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Maritime Market News

Box lines' fuel surcharges are 'justified'

Ngày đăng: 22/06/2018 | Lượt xem: 95

INTERNATIONAL container lines are justified in applying fuel surcharges to recover some of the costs of rising oil prices and should have applied them much sooner — including for major beneficial cargo owners.

Responding to criticism of container lines from shipper representatives that claimed recent so-called ‘emergency bunker surcharges’ applied by lines could not be justified, Gary Ferrulli, a former senior liner executive and now chief executive of Global Logistics & Transport Consulting, told Lloyd’s List that with oil prices rising 70% in 18 months, the mistake of carriers was in failing to apply fuel surcharges last year.

He said the reports on whether the fuel surcharges are fair were being mixed with the wider issue of how carriers price — a topic where he is also highly critical of lines.

But he added that arguments about the fairness of fuel surcharges focused on fuel costs rising 20% in first four months of 2018 — rather than prices going up 70% since January 2017.

The question instead should be why there had been no fuel surcharge until now, he said.

 “The carriers have done the wrong thing; they ignored the fuel increases until now, even entering some contracts in the transpacific with a no-fuel surcharge clause in them, or a cap on the surcharge. So now they are taking frantic action to implement any number of surcharges.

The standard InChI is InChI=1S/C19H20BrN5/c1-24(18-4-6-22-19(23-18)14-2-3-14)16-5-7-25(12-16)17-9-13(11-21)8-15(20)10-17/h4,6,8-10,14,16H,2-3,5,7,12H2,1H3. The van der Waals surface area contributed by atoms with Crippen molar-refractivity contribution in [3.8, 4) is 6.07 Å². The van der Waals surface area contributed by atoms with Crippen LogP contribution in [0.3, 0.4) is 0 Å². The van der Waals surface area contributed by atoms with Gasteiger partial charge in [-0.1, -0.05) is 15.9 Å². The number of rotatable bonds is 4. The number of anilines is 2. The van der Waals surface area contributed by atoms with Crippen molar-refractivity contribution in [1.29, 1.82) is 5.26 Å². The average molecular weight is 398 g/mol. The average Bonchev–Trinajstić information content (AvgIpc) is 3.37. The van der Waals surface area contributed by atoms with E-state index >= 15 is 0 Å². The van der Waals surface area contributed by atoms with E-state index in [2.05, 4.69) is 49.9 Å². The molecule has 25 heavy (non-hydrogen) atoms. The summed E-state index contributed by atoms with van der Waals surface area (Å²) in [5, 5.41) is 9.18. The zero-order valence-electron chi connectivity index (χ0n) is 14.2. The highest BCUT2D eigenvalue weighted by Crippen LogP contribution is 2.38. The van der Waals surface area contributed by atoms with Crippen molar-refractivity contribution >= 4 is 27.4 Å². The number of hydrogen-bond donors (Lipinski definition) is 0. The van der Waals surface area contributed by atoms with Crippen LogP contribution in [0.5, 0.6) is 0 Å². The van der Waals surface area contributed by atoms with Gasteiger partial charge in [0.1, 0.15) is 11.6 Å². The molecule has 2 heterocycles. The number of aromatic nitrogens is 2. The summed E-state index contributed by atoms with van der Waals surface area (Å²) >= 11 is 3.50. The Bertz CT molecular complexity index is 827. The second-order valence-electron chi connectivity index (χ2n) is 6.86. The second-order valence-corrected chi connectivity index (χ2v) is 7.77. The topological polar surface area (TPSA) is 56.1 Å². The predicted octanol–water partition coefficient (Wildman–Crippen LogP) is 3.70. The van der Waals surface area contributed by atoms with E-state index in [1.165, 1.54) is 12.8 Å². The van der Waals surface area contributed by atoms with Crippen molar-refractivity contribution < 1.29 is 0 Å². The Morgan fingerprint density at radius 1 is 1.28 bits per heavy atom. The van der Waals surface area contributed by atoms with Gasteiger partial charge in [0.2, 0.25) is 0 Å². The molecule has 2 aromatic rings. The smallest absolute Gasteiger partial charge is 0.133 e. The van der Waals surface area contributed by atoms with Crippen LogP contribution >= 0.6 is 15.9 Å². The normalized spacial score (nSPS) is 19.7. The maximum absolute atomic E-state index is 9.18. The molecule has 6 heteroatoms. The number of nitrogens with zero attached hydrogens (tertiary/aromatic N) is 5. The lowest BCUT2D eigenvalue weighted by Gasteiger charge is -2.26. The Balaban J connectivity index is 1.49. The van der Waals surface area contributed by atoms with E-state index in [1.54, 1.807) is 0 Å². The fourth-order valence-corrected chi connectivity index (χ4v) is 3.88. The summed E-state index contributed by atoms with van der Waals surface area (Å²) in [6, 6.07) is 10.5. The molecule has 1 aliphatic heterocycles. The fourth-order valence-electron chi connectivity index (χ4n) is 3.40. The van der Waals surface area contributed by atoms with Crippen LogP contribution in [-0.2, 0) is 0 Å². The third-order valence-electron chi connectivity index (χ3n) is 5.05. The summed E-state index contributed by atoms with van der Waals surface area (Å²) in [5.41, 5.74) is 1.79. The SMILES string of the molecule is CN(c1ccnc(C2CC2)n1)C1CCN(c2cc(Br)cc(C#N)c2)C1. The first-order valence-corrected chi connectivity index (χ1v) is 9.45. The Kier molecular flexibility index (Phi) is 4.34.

“But basic economics of business says if a cost with the impact of fuel goes up 70% in 18 months, you have to recover it. It is not unfair; what is unfair is if they do not charge and collect it.”

One of the key criticisms of shipper representatives was that lines appeared to be applying emergency bunker surcharges “almost simultaneously”, a move that the European Shippers’ Council described as “tantamount to price signalling”.

But Mr Ferrulli has a different interpretation of why lines suddenly started taking action in May.

 “They woke up after seeing first-quarter results,” he said.

He said the reason was much more about unrealistic and poorly developed pricing strategies rather than any question of collusion.

“Carriers are their own worst enemy,” he said. “Recall Hanjin’s demise in August 2016 — rates rose for four months, as did volumes, with the absence of such a huge service provider. Rates then dropped, as carriers pursued market share, did not manage capacity, yet still made money.

 “When carriers see quarterly profits improve for a period, they become mesmerised and revert to historical bad habits. So during the 2017-18 transpacific service contract season, they hurt themselves by not taking advantage of the market change to increases rates and better manage capacity.

 “They virtually ignored the fuel increases in 2017 because they were making money. Those decisions lead us to the first quarter 2018 results as the transpacific contracts ran through April 2018, turning out to be poor decisions.”

Source: Lloyd’s List    
 

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